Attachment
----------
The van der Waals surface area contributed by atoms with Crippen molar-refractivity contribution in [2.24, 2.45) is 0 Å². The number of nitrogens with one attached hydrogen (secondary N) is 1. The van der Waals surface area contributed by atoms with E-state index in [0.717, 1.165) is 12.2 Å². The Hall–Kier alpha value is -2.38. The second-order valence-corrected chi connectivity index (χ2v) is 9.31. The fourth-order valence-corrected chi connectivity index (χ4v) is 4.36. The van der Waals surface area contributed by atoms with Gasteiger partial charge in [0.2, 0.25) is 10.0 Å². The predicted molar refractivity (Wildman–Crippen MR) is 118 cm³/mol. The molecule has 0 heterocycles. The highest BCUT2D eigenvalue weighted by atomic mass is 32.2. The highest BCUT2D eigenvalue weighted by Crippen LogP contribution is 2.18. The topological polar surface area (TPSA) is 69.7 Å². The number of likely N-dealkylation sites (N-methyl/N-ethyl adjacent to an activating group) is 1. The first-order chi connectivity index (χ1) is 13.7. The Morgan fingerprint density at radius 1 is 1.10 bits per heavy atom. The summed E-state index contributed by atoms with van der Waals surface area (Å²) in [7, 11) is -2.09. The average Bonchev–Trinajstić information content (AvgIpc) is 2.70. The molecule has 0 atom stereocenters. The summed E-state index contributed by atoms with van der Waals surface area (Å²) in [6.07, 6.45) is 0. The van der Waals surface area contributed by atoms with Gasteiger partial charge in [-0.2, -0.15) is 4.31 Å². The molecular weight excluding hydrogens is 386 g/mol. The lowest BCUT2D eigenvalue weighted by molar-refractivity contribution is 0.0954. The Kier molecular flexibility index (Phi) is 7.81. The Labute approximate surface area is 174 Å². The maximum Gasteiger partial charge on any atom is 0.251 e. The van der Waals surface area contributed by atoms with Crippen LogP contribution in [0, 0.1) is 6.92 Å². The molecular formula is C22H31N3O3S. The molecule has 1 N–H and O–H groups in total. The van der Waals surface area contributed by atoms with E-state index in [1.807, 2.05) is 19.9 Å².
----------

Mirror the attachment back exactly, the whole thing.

The van der Waals surface area contributed by atoms with Crippen molar-refractivity contribution in [2.24, 2.45) is 0 Å². The number of nitrogens with one attached hydrogen (secondary N) is 1. The van der Waals surface area contributed by atoms with E-state index in [0.717, 1.165) is 12.2 Å². The Hall–Kier alpha value is -2.38. The second-order valence-corrected chi connectivity index (χ2v) is 9.31. The fourth-order valence-corrected chi connectivity index (χ4v) is 4.36. The van der Waals surface area contributed by atoms with Gasteiger partial charge in [0.2, 0.25) is 10.0 Å². The predicted molar refractivity (Wildman–Crippen MR) is 118 cm³/mol. The molecule has 0 heterocycles. The highest BCUT2D eigenvalue weighted by atomic mass is 32.2. The highest BCUT2D eigenvalue weighted by Crippen LogP contribution is 2.18. The topological polar surface area (TPSA) is 69.7 Å². The number of likely N-dealkylation sites (N-methyl/N-ethyl adjacent to an activating group) is 1. The first-order chi connectivity index (χ1) is 13.7. The Morgan fingerprint density at radius 1 is 1.10 bits per heavy atom. The summed E-state index contributed by atoms with van der Waals surface area (Å²) in [7, 11) is -2.09. The average Bonchev–Trinajstić information content (AvgIpc) is 2.70. The molecule has 0 atom stereocenters. The summed E-state index contributed by atoms with van der Waals surface area (Å²) in [6.07, 6.45) is 0. The van der Waals surface area contributed by atoms with Gasteiger partial charge in [-0.2, -0.15) is 4.31 Å². The molecular weight excluding hydrogens is 386 g/mol. The lowest BCUT2D eigenvalue weighted by molar-refractivity contribution is 0.0954. The Kier molecular flexibility index (Phi) is 7.81. The Labute approximate surface area is 174 Å². The maximum Gasteiger partial charge on any atom is 0.251 e. The van der Waals surface area contributed by atoms with Crippen LogP contribution in [0, 0.1) is 6.92 Å². The molecular formula is C22H31N3O3S. The molecule has 1 N–H and O–H groups in total. The van der Waals surface area contributed by atoms with E-state index in [1.807, 2.05) is 19.9 Å².